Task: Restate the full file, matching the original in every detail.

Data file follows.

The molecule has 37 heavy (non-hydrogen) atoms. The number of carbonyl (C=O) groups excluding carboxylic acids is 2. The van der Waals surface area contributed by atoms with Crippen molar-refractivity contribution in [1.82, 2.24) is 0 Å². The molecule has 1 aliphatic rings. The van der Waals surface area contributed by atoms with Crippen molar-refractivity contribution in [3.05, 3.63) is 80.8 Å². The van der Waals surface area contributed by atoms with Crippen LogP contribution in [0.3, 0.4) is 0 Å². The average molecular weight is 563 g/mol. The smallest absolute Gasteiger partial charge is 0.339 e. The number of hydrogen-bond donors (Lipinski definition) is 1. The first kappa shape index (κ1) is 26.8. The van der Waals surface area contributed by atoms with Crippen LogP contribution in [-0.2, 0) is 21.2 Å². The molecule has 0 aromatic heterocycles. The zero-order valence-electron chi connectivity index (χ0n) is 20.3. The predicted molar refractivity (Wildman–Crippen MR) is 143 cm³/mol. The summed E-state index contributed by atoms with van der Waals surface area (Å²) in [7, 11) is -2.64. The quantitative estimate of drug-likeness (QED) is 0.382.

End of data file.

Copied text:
The molecule has 37 heavy (non-hydrogen) atoms. The number of carbonyl (C=O) groups excluding carboxylic acids is 2. The van der Waals surface area contributed by atoms with Crippen molar-refractivity contribution in [1.82, 2.24) is 0 Å². The molecule has 1 aliphatic rings. The van der Waals surface area contributed by atoms with Crippen molar-refractivity contribution in [3.05, 3.63) is 80.8 Å². The van der Waals surface area contributed by atoms with Crippen LogP contribution in [0.3, 0.4) is 0 Å². The average molecular weight is 563 g/mol. The smallest absolute Gasteiger partial charge is 0.339 e. The number of hydrogen-bond donors (Lipinski definition) is 1. The first kappa shape index (κ1) is 26.8. The van der Waals surface area contributed by atoms with Crippen LogP contribution in [-0.2, 0) is 21.2 Å². The molecule has 0 aromatic heterocycles. The zero-order valence-electron chi connectivity index (χ0n) is 20.3. The predicted molar refractivity (Wildman–Crippen MR) is 143 cm³/mol. The summed E-state index contributed by atoms with van der Waals surface area (Å²) in [7, 11) is -2.64. The quantitative estimate of drug-likeness (QED) is 0.382.